Gabor Szabo
b: March 8, 1936. d: February 26, 1982.

Magical Connection

In May 1970, Szabo assembled a sextet including Richard Thompson (keyboards), Wolfgang Melz (electric bass), Jim Keltner (drums), Lynn Blessing (vibes) and Hal Gordon (percussion). His new working group was consciously more percussive and, more significantly, as capable of solid jazz support as they were familiar and comfortable with the differing challenges that rock proposed.

Classically trained pianist Richard Thompson had already toured with the Beach Boys. Both he and Fender bassist Wolfgang Melz were part of the successful pop group, the Association. Vibraphonist Lynn Blessing, a Paul Horn protégé, had recently released his own album of rock-influenced jazz, Sunset Painter (Epic 26488). And all three had recently worked in John Klemmer’s groundbreaking groups.

Now, with his intentions clearly developed, Szabo assembled his group in the studio that summer to record Magical Connection for an eclectic new independent label, Blue Thumb. The record received lukewarm critical appraisal and, unfortunately, sparse sales.

Szabo with Richard Thompson (c. mid 70s)

Szabo would perform throughout the year with variations of the sextet; sometimes as a quartet, others as a quintet. Talented Fender bassist Wolfgang Melz rapidly ascended in importance to the group, providing guitar-quality pyro-technique (before Jaco Pastorious made it irrelevant) and a number of appealing compositions. Melz enhanced Szabo’s book of standards, originals and pop covers with tunes like the fiery “Fingers” (co-written with Szabo),”Rambler,” “Help Me Build A Lifetime” and “Reinhardt.”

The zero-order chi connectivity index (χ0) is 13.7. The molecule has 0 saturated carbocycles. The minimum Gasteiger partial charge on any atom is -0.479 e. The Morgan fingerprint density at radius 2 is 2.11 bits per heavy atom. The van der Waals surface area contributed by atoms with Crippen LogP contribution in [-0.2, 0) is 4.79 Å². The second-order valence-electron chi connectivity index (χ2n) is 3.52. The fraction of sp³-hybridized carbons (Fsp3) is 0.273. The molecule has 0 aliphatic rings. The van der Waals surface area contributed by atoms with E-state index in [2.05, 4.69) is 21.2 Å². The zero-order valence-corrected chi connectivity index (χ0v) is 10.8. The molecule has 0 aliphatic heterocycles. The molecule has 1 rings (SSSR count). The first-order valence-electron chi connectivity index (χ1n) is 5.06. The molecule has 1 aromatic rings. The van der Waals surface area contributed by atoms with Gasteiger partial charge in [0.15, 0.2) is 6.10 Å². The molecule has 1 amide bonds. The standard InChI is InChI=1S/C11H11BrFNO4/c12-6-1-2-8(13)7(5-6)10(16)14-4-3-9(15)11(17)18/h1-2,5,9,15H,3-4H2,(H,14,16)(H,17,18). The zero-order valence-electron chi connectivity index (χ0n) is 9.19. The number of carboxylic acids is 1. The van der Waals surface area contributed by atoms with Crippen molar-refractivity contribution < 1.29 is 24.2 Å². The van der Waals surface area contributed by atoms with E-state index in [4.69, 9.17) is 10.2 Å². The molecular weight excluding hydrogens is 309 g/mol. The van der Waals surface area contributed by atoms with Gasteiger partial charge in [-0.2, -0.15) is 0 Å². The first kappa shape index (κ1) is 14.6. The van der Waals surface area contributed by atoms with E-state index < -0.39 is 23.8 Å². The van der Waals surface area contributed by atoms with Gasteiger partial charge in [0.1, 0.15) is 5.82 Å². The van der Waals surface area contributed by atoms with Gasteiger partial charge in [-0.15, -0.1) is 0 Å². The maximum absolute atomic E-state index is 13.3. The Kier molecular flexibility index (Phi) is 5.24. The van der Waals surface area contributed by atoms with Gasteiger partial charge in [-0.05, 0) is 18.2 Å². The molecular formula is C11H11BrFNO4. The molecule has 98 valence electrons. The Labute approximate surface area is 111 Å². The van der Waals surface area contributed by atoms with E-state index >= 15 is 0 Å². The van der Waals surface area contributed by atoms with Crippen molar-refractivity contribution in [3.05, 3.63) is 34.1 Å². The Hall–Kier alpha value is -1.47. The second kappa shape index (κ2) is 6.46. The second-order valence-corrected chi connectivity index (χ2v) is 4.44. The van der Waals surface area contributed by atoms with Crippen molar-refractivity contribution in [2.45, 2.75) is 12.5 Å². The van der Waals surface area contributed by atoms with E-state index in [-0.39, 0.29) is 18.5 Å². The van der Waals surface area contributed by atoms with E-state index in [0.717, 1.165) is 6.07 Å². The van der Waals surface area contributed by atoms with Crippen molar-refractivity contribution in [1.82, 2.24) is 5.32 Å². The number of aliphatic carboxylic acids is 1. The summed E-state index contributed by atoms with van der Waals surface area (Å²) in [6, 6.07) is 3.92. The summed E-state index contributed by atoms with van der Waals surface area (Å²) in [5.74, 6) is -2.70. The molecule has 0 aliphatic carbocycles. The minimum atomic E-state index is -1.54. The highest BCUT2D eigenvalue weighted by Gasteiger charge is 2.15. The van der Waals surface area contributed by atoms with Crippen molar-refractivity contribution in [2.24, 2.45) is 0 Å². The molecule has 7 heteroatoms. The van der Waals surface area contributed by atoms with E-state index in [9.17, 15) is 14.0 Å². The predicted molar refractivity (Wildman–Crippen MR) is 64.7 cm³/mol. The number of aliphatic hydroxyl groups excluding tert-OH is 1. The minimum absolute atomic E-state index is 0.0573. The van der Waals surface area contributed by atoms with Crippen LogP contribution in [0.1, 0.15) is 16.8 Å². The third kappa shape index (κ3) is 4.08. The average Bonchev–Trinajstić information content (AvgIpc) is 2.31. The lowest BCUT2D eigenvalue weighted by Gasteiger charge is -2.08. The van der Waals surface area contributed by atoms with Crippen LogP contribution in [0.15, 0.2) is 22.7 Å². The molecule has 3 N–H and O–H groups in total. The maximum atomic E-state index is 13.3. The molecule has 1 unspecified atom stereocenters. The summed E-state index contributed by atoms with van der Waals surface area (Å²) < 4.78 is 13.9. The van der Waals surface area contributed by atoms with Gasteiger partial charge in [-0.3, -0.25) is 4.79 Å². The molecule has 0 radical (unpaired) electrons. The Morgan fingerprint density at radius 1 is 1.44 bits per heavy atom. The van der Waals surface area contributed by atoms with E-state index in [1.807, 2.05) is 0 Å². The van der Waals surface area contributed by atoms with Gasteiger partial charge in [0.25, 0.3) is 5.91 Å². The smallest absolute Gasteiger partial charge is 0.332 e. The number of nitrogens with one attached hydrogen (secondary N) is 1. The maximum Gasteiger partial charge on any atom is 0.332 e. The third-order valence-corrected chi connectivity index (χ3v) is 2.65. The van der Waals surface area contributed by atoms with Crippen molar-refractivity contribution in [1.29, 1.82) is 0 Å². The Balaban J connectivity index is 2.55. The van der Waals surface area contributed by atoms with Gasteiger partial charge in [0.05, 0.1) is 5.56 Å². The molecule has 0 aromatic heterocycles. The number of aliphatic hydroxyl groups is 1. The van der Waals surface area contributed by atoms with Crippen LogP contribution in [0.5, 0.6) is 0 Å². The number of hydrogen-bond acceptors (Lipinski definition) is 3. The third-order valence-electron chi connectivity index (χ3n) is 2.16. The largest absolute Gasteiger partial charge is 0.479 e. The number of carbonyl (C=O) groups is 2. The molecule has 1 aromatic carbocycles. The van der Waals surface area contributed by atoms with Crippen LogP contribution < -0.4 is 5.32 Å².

In early 1971, Blue Thumb paired Szabo with famed session guitarist and songwriter Bobby Womack to produce High Contrast, a collaboration which endures as a favorite among critics and fans. Even today this record has cult appeal for those discovering the varied work of Bobby Womack and jazz listeners unaware of Szabo’s music in the 1960s.

The album, which serves as a blueprint for the less successful production dates Szabo would participate in later in the decade, features a soulful side of Szabo’s melodic playing, inspired by the silky R & B grooves laid down by Womack (who features some of the songs made famous on his renowned LPs, Communication and Across 110th Street).

High Contrast

“Breezin,” a song Womack brought to the session especially for Gabor Szabo, later became a hit for George Benson (whose album of the same name was also produced by High Contrast‘s producer, Tommy LiPuma).

During this period, Szabo briefly reunited with Charles Lloyd for a studio recording under the reedman’s name (Waves) and a live record under the guitarist’s name (Gabor Szabo Live – issued 1974).

That summer, Szabo accepted an opportunity to become closer to one of his biggest fans, Carlos Santana; who, by 1972, was a world-renowned rock star with a popularity that easily eclipsed Szabo’s. Szabo spent several weeks that summer at Santana’s home in San Francisco, playing with the rock guitarist (whose own sound had evolved into a unique and worthwhile wail of rock, blues, Latin and soul) and his group.